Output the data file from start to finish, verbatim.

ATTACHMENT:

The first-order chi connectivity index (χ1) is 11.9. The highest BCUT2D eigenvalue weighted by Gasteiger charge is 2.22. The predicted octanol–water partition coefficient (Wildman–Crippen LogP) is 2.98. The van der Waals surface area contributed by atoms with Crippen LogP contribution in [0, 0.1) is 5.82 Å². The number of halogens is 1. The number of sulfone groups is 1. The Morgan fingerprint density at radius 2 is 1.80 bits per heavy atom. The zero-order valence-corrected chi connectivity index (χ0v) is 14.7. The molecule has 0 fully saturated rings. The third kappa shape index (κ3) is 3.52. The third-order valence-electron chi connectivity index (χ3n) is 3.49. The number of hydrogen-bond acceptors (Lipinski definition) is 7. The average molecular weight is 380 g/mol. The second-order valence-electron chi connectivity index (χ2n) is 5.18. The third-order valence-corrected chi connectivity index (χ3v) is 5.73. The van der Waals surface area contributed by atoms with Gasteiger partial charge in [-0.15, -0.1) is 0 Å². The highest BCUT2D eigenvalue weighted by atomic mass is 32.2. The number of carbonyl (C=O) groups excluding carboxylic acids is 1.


The first-order chi connectivity index (χ1) is 11.9. The highest BCUT2D eigenvalue weighted by Gasteiger charge is 2.22. The predicted octanol–water partition coefficient (Wildman–Crippen LogP) is 2.98. The van der Waals surface area contributed by atoms with Crippen LogP contribution in [0, 0.1) is 5.82 Å². The number of halogens is 1. The number of sulfone groups is 1. The Morgan fingerprint density at radius 2 is 1.80 bits per heavy atom. The zero-order valence-corrected chi connectivity index (χ0v) is 14.7. The molecule has 0 fully saturated rings. The third kappa shape index (κ3) is 3.52. The third-order valence-electron chi connectivity index (χ3n) is 3.49. The number of hydrogen-bond acceptors (Lipinski definition) is 7. The average molecular weight is 380 g/mol. The second-order valence-electron chi connectivity index (χ2n) is 5.18. The third-order valence-corrected chi connectivity index (χ3v) is 5.73. The van der Waals surface area contributed by atoms with Gasteiger partial charge in [-0.15, -0.1) is 0 Å². The highest BCUT2D eigenvalue weighted by atomic mass is 32.2. The number of carbonyl (C=O) groups excluding carboxylic acids is 1.